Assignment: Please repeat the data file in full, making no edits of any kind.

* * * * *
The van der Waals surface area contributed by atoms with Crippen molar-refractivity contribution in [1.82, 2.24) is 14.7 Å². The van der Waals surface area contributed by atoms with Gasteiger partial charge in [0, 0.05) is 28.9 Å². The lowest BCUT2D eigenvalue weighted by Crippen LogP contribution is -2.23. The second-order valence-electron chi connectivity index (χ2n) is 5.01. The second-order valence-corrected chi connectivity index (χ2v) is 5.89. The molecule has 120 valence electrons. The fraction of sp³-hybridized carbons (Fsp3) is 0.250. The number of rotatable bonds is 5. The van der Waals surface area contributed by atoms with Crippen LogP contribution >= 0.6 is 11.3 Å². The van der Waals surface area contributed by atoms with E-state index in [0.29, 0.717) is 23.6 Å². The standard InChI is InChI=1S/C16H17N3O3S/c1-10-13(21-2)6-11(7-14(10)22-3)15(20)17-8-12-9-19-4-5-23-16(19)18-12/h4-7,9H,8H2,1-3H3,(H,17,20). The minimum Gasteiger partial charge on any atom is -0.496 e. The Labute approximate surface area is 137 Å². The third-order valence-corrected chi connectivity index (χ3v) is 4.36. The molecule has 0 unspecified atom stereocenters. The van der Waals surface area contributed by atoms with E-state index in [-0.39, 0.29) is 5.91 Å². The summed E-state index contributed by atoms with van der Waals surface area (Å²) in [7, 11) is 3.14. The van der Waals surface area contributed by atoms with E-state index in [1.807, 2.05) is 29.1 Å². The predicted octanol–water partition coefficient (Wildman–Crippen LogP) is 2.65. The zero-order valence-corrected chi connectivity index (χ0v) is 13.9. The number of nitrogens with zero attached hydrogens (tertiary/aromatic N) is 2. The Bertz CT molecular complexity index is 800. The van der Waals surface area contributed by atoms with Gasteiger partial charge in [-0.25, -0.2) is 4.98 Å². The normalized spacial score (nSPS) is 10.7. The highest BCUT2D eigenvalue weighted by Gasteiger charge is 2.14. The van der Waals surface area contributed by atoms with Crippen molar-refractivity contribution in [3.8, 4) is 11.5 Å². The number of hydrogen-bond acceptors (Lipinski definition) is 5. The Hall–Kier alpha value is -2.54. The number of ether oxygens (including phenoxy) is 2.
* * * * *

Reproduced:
The van der Waals surface area contributed by atoms with Crippen molar-refractivity contribution in [1.82, 2.24) is 14.7 Å². The van der Waals surface area contributed by atoms with Gasteiger partial charge in [0, 0.05) is 28.9 Å². The lowest BCUT2D eigenvalue weighted by Crippen LogP contribution is -2.23. The second-order valence-electron chi connectivity index (χ2n) is 5.01. The second-order valence-corrected chi connectivity index (χ2v) is 5.89. The molecule has 120 valence electrons. The fraction of sp³-hybridized carbons (Fsp3) is 0.250. The number of rotatable bonds is 5. The van der Waals surface area contributed by atoms with Crippen LogP contribution >= 0.6 is 11.3 Å². The van der Waals surface area contributed by atoms with E-state index in [0.29, 0.717) is 23.6 Å². The standard InChI is InChI=1S/C16H17N3O3S/c1-10-13(21-2)6-11(7-14(10)22-3)15(20)17-8-12-9-19-4-5-23-16(19)18-12/h4-7,9H,8H2,1-3H3,(H,17,20). The minimum Gasteiger partial charge on any atom is -0.496 e. The Labute approximate surface area is 137 Å². The third-order valence-corrected chi connectivity index (χ3v) is 4.36. The molecule has 0 unspecified atom stereocenters. The van der Waals surface area contributed by atoms with E-state index in [-0.39, 0.29) is 5.91 Å². The summed E-state index contributed by atoms with van der Waals surface area (Å²) in [7, 11) is 3.14. The van der Waals surface area contributed by atoms with E-state index in [1.807, 2.05) is 29.1 Å². The predicted octanol–water partition coefficient (Wildman–Crippen LogP) is 2.65. The zero-order valence-corrected chi connectivity index (χ0v) is 13.9. The number of nitrogens with zero attached hydrogens (tertiary/aromatic N) is 2. The Bertz CT molecular complexity index is 800. The van der Waals surface area contributed by atoms with Gasteiger partial charge in [-0.25, -0.2) is 4.98 Å². The normalized spacial score (nSPS) is 10.7. The highest BCUT2D eigenvalue weighted by Gasteiger charge is 2.14. The van der Waals surface area contributed by atoms with Crippen molar-refractivity contribution in [3.8, 4) is 11.5 Å². The number of hydrogen-bond acceptors (Lipinski definition) is 5. The Hall–Kier alpha value is -2.54. The number of ether oxygens (including phenoxy) is 2.